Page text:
TIMING - Thunderstorms are likely tomorrow morning for the northern quarter of the aforementioned region along a northerly moving front. Some of those storms could be strong. The severe weather risk associated with that looks very low, however, on days like this, we will have to closely monitor.
Afternoon storms will begin to develop to the west by at least 2PM, where they will be scattered in nature. Any storm that develops at this time could quickly turn severe. The peak for discrete supercell thunderstorms for Mississippi and Alabama will come from around 3PM to 3AM. The more organized activity will come well after midnight.
THREATS - ALL modes of severe weather will be possible, including the threat for damaging winds and VERY large hail. Several tornadoes are expected, including the possibility for violent long-tracked tornadoes even after dark in many places.
UNCERTAINTY - With any severe weather event, comes with the air of uncertainty that could either make for a worse-case scenario or for storms to not be as intense, which is ultimately what we want. Elevated convection within the warm sector is expected during the morning hours, which could dampen the overall severe potential, or produce enough outflow to introduce a higher-end tornado potential. In addition, it is unknown how quick or sharp the cold front will end up being, which can make the difference between several discrete supercells or only a few stronger discrete cells with a lot of clusters in between. This type of uncertainty precludes the need to upgrade to a high risk with this forecast at this present time. However, a High Risk is probable sometime tomorrow due to the potential for a high-end life threatening event across the Deep South.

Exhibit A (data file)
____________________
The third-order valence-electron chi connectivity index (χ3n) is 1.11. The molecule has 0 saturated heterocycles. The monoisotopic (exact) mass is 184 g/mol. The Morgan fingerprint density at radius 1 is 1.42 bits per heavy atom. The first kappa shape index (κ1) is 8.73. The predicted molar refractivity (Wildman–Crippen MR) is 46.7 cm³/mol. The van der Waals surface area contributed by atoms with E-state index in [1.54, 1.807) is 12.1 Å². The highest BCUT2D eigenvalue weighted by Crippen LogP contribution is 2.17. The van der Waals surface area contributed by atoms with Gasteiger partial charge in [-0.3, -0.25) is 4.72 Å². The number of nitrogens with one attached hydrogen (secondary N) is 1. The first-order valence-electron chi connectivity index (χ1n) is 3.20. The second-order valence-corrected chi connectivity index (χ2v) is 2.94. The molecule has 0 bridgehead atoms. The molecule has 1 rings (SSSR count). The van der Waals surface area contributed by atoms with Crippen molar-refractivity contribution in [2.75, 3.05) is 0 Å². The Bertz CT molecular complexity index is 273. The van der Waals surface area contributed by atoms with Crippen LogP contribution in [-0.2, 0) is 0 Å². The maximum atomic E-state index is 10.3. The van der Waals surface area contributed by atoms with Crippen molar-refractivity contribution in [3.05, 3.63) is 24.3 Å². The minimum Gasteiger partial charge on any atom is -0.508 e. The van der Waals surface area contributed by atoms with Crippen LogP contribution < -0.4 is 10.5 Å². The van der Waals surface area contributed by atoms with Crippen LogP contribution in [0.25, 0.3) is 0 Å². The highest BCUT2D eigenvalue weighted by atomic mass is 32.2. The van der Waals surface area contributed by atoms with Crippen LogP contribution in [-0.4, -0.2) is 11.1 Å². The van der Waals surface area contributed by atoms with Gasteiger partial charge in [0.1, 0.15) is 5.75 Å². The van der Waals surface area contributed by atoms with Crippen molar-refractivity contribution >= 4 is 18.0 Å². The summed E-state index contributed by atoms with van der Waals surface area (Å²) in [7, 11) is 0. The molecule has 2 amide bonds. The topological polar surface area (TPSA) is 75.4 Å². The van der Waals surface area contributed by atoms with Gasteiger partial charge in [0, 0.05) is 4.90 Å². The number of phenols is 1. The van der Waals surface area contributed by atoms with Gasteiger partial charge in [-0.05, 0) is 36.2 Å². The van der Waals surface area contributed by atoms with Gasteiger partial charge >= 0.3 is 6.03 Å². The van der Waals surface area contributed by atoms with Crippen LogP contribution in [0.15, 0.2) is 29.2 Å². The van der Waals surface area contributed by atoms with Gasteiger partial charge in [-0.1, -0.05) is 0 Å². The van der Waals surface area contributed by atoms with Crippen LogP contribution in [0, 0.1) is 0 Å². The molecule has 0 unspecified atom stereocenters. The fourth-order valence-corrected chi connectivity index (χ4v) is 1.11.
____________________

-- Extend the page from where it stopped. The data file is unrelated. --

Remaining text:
WiLl tHiS bE LiKE aPRiL 27tH, 2011?: I really do not like this question at all. 216 tornadoes were confirmed that day, with a third of them being strong to violent. Those are generational events. Meaning, they tend to happen once every 40 years or more. However, bear in mind that if there is only one tornado in your state, and that happens to come down your street, that is YOUR April 27th, 2011.
PREPARE, PREPARE, PREPARE: Today is day where you and your family need to keep ready for severe thunderstorms. Be sure you have multiple ways of receiving warnings. NEVER RELY ON A TORNADO SIREN. First, make sure you have a NOAA Weather Radio. Every home in the Deep South needs one as they work off of their own network, making them very reliable.
On your phone, make sure you have WEA (Wireless Emergency Alerts) enabled on your phone. To make sure of this go to Settings > Notifications > scroll all the way down to the bottom to ensure that "Emergency Alerts" are enabled.